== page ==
And yet, as the 15th zany Sunday of this increasingly ludicrous NFL season drew to a close, somehow it was the winning team that was beating itself up, while the losing team puffed out its chest and gave minimum credit to its conquerors.
"They're decent," Packers receiver Donald Driver said of the Patriots, who came into this game playing far better than any other team in the league over the past month. "I don't think they're a great team, but they're decent. I mean, give them credit. They found a way to win. But we had opportunities to beat them and we didn't take advantage."
Watch: Patriots Guard Dan Connolly Returns Kick 71 Yards
Opportunities are one thing, but the fact is, the Packers dominated this game and truly should have won it. They outgained the Patriots 369 yards to 249. They dominated time of possession, holding the ball for 40:48 to New England's 19:12. They converted 11 third downs to the Patriots' four. They led at halftime. They led in the fourth quarter. They had the ball and a chance to win in the game's final seconds.
But the Packers didn't have a 71-yard kickoff return by a 313-pound offensive lineman. The Patriots did. After Green Bay scored to go up 17-7 with 2:20 left in the first half, they kicked short and watched in horror as the ball was scooped up by Dan Connolly and run all the way back to the Packers 4.
"Anytime you see a 300-pounder running a kickoff back, that's a great feeling," Patriots linebacker Jerod Mayo said. "You could feel the vibe change on the sideline. You could feel the momentum swinging back our way."
Three plays later, Tom Brady hit rookie tight end Aaron Hernandez for the first of Hernandez's two touchdown catches of the day, and the Pats went to halftime down three points instead of 10.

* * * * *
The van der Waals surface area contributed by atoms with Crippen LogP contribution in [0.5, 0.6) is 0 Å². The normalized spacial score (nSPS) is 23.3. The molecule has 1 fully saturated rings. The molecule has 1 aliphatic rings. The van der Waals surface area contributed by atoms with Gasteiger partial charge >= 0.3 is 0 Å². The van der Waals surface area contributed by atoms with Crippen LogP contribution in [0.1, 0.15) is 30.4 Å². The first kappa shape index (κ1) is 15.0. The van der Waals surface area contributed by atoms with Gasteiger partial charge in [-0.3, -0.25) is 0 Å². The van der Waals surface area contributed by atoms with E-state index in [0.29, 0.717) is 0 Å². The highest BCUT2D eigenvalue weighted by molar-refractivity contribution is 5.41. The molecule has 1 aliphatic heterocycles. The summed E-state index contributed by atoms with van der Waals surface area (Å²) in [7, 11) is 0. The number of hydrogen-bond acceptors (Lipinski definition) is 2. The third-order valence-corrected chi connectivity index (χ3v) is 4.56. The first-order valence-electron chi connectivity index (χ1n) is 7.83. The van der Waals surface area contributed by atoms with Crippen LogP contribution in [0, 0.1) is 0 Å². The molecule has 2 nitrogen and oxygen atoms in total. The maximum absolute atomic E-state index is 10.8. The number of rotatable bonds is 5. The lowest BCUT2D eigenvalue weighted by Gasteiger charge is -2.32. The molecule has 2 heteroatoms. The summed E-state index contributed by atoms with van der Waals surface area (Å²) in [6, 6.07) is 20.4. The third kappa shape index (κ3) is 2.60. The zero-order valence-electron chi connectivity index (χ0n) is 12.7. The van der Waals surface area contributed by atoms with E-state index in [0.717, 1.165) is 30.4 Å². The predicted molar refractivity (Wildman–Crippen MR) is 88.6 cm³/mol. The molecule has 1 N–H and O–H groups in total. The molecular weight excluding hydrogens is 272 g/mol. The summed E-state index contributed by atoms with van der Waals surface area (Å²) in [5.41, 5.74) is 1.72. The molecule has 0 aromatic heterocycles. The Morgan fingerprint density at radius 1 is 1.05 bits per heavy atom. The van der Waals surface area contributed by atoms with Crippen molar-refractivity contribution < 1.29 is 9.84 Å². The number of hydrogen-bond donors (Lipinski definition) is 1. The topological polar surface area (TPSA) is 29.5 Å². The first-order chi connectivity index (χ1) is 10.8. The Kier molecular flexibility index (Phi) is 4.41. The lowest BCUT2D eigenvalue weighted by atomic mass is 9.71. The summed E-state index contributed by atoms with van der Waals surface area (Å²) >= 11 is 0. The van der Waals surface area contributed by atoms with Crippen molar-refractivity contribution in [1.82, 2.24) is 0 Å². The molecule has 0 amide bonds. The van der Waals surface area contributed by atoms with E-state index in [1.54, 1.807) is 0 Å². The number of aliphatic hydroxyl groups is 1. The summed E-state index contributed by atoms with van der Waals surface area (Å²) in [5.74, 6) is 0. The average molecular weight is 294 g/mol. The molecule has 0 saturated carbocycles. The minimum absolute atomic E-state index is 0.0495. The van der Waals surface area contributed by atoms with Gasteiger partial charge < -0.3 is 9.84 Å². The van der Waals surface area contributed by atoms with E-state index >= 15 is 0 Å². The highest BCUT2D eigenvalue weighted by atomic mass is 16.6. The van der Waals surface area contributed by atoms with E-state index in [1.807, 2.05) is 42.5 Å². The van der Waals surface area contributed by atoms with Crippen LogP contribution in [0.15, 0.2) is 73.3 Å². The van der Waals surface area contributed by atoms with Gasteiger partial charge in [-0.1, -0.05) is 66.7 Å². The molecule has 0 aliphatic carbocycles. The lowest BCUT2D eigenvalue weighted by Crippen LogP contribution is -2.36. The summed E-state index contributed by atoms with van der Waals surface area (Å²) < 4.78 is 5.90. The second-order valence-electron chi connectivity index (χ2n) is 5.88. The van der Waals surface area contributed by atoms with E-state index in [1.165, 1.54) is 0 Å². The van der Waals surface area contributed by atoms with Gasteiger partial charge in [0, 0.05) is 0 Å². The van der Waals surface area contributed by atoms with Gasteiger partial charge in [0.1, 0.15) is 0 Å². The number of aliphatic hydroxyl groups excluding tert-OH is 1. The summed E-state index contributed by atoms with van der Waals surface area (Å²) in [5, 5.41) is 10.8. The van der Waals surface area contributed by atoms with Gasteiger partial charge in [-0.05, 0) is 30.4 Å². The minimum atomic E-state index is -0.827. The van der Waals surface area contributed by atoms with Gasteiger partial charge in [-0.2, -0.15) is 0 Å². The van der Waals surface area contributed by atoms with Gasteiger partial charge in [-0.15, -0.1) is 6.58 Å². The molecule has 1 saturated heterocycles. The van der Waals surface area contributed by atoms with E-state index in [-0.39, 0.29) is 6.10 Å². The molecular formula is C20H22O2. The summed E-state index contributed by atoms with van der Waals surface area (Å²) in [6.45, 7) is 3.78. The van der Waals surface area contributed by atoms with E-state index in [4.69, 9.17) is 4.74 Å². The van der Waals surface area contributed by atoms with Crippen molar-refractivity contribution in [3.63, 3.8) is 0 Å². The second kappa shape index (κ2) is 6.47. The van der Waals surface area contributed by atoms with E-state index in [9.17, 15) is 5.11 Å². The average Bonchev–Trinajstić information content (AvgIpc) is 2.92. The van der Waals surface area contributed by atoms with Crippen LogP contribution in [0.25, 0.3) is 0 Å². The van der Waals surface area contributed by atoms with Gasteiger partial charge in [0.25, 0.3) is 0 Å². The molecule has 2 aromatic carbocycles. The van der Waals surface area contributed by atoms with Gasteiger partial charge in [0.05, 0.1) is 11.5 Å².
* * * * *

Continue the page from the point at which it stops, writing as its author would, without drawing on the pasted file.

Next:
The Packers also didn't have an interception return for a touchdown. But the Patriots did. Cornerback Kyle Arrington picked off Flynn's first pass of the second half, broke four tackles and ran the ball back 36 yards for a touchdown and a 21-17 New England lead. Arrington said the play thrilled him because it brought back memories of his days as a little league and high school running back.
"Like riding a bike," Arrington said. "Muscle memory, you know?"
And in the end, while the Packers had a chance to win the game, they didn't have a timeout left when they needed one or the presence of mind to run the one competent play that would have given them a chance at a game-winning touchdown. With 29 seconds left in the game, Flynn hit Driver for a 10-yard gain on third-and-11. Driver said he was sure he had the first down at the Patriots' 15-yard-line, and he had plenty of company on his own team. But as Patriots coach Bill Belichick pointed out, it didn't matter whether the next play was 4th-and-1 or 1st-and-10 from the 15. The Packers had only one play left. New England knew it. Flynn and the Packers offense didn't seem to. And as Flynn tried to scramble to make something -- anything -- out of the few fading seconds he had left, he was sacked by Tully Banta-Cain and the clock expired.
"Clearly, this wasn't one of our better games," Belichick said. "We couldn't handle a lot of the basic things they did, and that was disappointing. Obviously, we've got to play a lot better than that, or our season won't last much longer.
But even if Belichick and Driver agreed on their assessment of how the league's presumptive top team looked on this particular Sunday night, they're being too harsh in the big picture. The Patriots have won eight straight games against teams with records of .500 or better. They've now played six games in a row in which they've scored at least 30 points and not turned the ball over, and no other team in league history has ever had more than three such games in a row.
And on this day in this year's NFL -- a day on which the Giants lost a 21-point lead in the final eight minutes at home, the Steelers lost at home to the previously reeling Jets, the NFC West assured itself that none of its teams will emerge from the regular season with a winning record, and the playoff-contending Buccaneers became the first team in more than three years to lose at home to the Lions -- the fact that the win wasn't pretty doesn't matter one bit.
"I like the blowouts a lot better," Mayo said. "But it's a win and we'll take it."
The Patriots left Gillette Stadium feeling as if they'd gotten away with one, the Packers as if they'd let one slip away.
"They are beatable," Driver assured the world on his way out. "That was a proven fact (Sunday). The last two weeks, they've been blowing people out, but we came in here and played them tough."
In the end, though, just not tough enough to win.
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